Christmas spending seemed to be both up and down in the area according to local merchants.
“We had a great year,” said Rebecca Tackett at Pollock’s Jewelers, who reported excellent interest in items including Pandora bracelets and charms as well as Rhythm of Love Jewelry, Hearts on Fire diamonds and Waterford crystal.
“We did have a good year. The area supports us so well,” Tackett said, noting the store is often a traditional meeting place for multiple generations. “‘It wouldn’t be Christmas without Pollock’s.’ We heard that so many times. It’s just like old-home week here.”
Steve Blaine, owner of Steve’s Jewelery in Flatwoods, cited the economy and the nation’s poor leadership in creating jobs among reasons for a so-so year at his shop.
“We did OK. We made money, but it’s the economy — that’s it,” said Blaine, who reported his customers “were generally happy” with a few high-end purchases for the holiday.
“We sold a little bit of everything,” he said. “The small end wasn’t very good because poor people’s poor. In general, it was a slow Christmas.”
Looking on the bright side, Blaine chuckled and said, “I don’t have to restock.”
Artist Denise Spaulding said people did some Christmas shopping at the Pendleton Art Center in downtown Ashland, although it was not a record-breaking season by any measure.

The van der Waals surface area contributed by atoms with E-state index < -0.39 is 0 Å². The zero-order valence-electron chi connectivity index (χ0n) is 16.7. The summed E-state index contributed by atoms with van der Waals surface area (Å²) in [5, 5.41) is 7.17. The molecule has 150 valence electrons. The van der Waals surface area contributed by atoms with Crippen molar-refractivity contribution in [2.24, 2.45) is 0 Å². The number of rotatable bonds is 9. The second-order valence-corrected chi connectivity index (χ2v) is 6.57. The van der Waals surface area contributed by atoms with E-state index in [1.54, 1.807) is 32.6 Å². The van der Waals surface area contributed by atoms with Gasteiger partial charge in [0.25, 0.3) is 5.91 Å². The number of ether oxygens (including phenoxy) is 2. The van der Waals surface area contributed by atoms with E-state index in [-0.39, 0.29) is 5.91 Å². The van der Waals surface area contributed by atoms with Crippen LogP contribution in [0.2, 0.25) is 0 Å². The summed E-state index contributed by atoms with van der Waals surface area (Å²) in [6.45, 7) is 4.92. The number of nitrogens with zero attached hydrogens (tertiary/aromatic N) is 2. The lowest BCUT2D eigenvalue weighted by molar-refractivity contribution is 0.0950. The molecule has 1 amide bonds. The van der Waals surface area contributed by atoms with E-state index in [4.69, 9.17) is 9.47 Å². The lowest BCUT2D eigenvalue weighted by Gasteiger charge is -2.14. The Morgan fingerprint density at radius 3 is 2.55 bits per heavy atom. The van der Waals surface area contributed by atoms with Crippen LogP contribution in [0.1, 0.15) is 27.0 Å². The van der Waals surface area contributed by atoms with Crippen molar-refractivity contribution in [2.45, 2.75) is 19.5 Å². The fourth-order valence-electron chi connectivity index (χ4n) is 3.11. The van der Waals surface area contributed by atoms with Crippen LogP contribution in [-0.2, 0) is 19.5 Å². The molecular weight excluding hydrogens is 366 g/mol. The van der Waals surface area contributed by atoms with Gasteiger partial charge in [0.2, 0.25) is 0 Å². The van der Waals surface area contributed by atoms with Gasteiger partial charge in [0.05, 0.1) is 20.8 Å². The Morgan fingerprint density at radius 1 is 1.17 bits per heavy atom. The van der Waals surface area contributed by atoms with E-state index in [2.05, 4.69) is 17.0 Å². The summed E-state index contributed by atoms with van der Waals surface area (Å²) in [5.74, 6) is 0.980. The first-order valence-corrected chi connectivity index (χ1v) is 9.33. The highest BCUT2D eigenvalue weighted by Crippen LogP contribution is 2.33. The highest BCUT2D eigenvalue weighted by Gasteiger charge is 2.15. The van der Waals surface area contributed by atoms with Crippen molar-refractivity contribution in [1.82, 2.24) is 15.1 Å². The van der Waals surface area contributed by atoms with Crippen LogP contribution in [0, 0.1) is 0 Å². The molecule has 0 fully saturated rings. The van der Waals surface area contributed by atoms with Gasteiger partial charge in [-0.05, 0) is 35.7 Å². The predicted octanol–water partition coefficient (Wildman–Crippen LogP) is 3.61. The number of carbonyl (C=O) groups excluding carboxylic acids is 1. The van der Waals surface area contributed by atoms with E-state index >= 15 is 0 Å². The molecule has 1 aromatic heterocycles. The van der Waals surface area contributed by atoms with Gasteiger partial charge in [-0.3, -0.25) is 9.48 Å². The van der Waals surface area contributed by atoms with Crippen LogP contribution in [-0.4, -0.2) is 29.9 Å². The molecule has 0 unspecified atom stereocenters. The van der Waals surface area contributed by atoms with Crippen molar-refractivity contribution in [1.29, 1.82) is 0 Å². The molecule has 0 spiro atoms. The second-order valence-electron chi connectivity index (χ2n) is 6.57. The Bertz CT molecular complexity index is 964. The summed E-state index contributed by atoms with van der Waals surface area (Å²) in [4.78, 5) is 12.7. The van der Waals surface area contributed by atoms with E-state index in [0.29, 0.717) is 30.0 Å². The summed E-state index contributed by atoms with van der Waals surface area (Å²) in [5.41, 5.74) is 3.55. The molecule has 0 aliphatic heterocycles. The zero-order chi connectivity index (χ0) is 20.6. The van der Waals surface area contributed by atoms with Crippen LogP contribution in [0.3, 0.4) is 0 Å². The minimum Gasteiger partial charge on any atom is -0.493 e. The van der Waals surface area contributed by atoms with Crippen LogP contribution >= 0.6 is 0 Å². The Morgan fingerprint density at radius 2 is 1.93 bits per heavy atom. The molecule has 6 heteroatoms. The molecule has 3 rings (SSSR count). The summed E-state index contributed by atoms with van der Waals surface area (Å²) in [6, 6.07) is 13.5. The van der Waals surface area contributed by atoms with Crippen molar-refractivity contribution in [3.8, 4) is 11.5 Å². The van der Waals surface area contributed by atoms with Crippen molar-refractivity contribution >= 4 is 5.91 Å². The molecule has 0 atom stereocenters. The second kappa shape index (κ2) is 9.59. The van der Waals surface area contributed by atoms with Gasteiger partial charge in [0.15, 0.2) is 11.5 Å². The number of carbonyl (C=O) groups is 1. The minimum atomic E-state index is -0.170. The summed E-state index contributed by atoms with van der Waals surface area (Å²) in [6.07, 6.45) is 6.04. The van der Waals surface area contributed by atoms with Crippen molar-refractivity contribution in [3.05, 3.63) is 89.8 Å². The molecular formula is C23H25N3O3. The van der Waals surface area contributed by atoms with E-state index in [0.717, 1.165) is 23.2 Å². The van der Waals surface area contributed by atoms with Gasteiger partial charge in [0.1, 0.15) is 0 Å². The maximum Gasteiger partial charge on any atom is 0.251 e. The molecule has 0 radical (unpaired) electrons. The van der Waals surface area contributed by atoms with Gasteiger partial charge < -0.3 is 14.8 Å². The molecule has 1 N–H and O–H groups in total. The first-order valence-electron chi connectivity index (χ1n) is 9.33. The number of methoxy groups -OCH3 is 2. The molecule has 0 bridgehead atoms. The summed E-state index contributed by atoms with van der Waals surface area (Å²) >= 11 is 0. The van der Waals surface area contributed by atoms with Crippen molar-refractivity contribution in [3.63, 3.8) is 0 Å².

“I think we have done better in the past,” Spaulding said. “People who do commission work seemed to do pretty well. but I don’t think we had the shoppers we had in the past when we were a new center.”
Colleen Griffiths, owner of Haut Panache Boutique in downtown Ashland, said her shop enjoyed a tremendous holiday shopping season.
“It went really well. For a lot of customers it was their first time venturing into our shop,” Griffiths said, adding many new customers were referred by friends and family who have recently discovered the shop in the Camayo Arcade Building. “It was really, really good. We didn’t know what to expect.”
Griffiths said she has heard many reports about small shops “making a comeback,” and often hears from customers who appreciate the return of small shops like hers returning to the downtown district. The boutique owner credits a combination of “unique and affordable,” for her shop’s success.
“They just like things you won’t find anywhere else,” she said, adding she also strives to offer items in every price range.
Julie Yates, co-owner of Premier Duty Gear in Ashland, said the former Army/Navy store had lots of demand for items including surplus military items.
“A lot of ammo cans. A lot of surplus — and backpacks,” she said, explaining people tend to buy ammo cans for air-and-water tight storage, although one customer refinishes and decorates the ammo cans to give as gifts.
“We also sold a lot of kids’ clothing — BDU tops and bottoms. We were constantly ordering those,” she said. “And, a lot of parents were buying bug-out bags (72-hour survival kits) for their kids. Zombie T-shirts did really well too.”
TIM PRESTON can be reached at email@example.com or (606) 326-2651.